The History of Lottery

Lottery is a short story by Shirley Jackson that deals with blindly following traditions. The plot takes place in a small village, where the residents annually hold a lottery to decide their fates. Despite the fact that they know it will end in death, they continue with this ritual.

The concept of determining ownership or other rights by casting lots is recorded in ancient history and is often seen as a precursor to the law of chance. However, the casting of lots to decide on material benefits is generally considered to have begun with the first public lotteries in the Low Countries during the fifteenth century. These were held to raise money for town fortifications and to help the poor.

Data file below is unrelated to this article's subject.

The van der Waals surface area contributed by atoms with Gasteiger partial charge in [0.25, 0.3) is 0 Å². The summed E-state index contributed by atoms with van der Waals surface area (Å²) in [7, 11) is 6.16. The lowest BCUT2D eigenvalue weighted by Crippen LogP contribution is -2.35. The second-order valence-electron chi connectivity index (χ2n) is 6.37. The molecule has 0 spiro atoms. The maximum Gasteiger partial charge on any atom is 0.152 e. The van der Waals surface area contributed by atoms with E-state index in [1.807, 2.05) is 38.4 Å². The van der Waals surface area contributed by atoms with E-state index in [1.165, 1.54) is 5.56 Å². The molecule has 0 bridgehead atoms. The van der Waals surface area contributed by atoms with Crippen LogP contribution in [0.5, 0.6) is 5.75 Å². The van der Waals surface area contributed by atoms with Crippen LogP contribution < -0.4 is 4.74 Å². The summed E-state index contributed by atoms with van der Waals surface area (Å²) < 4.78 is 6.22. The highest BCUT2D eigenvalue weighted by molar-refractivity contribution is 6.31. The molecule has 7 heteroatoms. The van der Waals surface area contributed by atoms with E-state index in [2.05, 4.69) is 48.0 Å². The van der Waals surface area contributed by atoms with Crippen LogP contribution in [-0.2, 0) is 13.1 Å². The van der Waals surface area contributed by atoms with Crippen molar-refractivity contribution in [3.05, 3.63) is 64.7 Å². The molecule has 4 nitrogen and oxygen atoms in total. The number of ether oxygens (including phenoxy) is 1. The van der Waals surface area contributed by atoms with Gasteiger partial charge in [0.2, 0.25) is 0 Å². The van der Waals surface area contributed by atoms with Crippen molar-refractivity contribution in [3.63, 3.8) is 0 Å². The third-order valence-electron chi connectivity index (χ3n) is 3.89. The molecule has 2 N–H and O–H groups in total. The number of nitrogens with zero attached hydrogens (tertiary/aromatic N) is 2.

Today, state lotteries are widely accepted and enjoy broad public support. Although debate and criticism of lotteries tend to focus on alleged negative impacts (e.g., compulsive gambling), the development of new games has also prompted concerns about the effect on low-income groups and other issues of public policy.

Regardless of their specific mechanisms, all modern lotteries have some common elements. First, they must provide a means for identifying the bettor’s identity and the amount staked. This may involve requiring the bettor to write his or her name on a ticket, depositing it with the lottery organization for later shuffling and selection in a drawing, or buying a numbered receipt that is deposited with the organization for later examination to determine whether it was among the winners. Many, but not all, state lotteries publish these statistics after the draw.

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Cape Town, South Africa